The Steelers led, 14-0, at halftime, and it seemed the perfect time to honor the Alumni in attendance and bathe them in the adulation they had earned by authoring so many of the great moments in franchise history. But when it came time to go back to playing football, the Steelers defense was a no-show.

Seattle took the second half kickoff, and even though its No. 1 running back had been placed on injured reserve a couple of days before, that didn't seem to matter to the Seahawks running attack or to the Steelers defense.

Alex Collins for 5. Collins for 11. Collins for 21, and the ball was into Steelers territory at the 38-yard line. A 9-yard pass gave the infantry time to catch its breath, and then the Seahawks were right back at it. DeeJay Dallas for 5. Back to Collins for 7. Collins for 5 that became 8 after a half-the-distance penalty on the Steelers for unnecessary roughness. Collins stopped for no gain. Collins again, this time for 2 and the touchdown – 14-7.

The Steelers answered with their own drive , but they had to settle for a field goal when Chase Claypool and Chuks Okorafor both were flagged for illegal block above the waist to set up a second-and-20 from the 27-yard line. So much for staying ahead of the chains. Boswell cashed it in with a 27-yard field goal to restore some of what had been lost, but the Seahawks went right back to their infantry, and it was made too easy by poor tackling.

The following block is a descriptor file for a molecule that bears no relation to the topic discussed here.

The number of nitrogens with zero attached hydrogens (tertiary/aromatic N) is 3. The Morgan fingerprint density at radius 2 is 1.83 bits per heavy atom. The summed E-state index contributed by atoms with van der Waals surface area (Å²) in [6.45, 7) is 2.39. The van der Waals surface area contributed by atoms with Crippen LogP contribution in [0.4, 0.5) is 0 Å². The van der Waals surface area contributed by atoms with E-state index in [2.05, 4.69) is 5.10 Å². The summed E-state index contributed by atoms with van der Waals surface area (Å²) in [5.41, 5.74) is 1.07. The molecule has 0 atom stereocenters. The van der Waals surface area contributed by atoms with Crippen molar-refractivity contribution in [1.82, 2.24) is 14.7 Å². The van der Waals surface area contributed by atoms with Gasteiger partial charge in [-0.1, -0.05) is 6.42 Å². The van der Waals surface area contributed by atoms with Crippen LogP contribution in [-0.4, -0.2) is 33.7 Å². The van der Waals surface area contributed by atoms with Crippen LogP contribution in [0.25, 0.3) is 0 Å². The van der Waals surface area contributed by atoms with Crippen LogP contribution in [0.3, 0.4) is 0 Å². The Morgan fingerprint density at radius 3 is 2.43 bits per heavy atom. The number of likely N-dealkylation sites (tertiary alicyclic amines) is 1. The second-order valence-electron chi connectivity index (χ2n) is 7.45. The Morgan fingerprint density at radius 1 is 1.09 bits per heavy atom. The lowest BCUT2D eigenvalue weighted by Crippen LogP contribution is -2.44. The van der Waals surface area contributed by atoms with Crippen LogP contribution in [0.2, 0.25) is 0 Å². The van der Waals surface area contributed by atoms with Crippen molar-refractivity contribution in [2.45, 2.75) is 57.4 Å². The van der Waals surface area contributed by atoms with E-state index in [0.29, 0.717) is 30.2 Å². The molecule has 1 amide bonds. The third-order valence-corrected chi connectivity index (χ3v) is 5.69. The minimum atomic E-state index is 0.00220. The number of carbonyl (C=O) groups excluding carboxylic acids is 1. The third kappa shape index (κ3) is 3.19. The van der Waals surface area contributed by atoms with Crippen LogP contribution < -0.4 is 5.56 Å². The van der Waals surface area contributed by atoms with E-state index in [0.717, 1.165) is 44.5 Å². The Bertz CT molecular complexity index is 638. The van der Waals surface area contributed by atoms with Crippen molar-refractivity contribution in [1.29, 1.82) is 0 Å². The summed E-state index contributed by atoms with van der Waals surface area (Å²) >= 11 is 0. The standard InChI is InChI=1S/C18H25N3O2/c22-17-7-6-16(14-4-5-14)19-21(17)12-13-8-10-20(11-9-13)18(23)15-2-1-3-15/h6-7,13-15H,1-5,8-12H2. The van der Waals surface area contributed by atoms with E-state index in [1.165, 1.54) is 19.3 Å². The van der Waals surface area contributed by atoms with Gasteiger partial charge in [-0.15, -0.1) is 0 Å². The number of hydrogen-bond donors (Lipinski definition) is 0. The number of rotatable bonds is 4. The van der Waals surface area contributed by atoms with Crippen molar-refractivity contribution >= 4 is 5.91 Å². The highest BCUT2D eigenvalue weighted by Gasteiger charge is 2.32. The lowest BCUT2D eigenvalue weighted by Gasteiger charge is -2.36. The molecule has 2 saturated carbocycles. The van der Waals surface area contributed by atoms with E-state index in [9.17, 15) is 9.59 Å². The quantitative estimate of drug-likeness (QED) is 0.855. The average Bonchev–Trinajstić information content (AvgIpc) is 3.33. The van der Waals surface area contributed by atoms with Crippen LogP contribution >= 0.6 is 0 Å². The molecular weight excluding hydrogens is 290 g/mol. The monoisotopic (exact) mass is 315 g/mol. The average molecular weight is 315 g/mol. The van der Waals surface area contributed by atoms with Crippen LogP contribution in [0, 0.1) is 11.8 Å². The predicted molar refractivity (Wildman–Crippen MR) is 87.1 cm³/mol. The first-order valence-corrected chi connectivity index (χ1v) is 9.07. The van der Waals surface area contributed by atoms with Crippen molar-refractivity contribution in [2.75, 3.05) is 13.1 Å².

It started with a 38-yard kickoff return, then came a 16-yard completion to Tyler Lockett followed by a 38-yarder to Greg Everett, and the points came from a 1-yard pass to Will Dissly. Now it seemed as though the Steelers had no answer for anything the Seattle offense wanted to do – 17-14, and it was on.

"Man, they had a great plan. Kudos to those guys. They had a great plan," said Coach Mike Tomlin about Seattle's success running the ball. "They won the line of scrimmage. We didn't get off enough blocks and things of that nature. We didn't tackle well enough. Collins ran really well. I won't take anything away from them."

In fact, it seemed as though the Steelers might have been giving, because they played a good bit of nickel during the Seahawks onslaught, which helped create some of the physical matchups that allowed Collins to find holes consistently and get into the secondary with little resistance.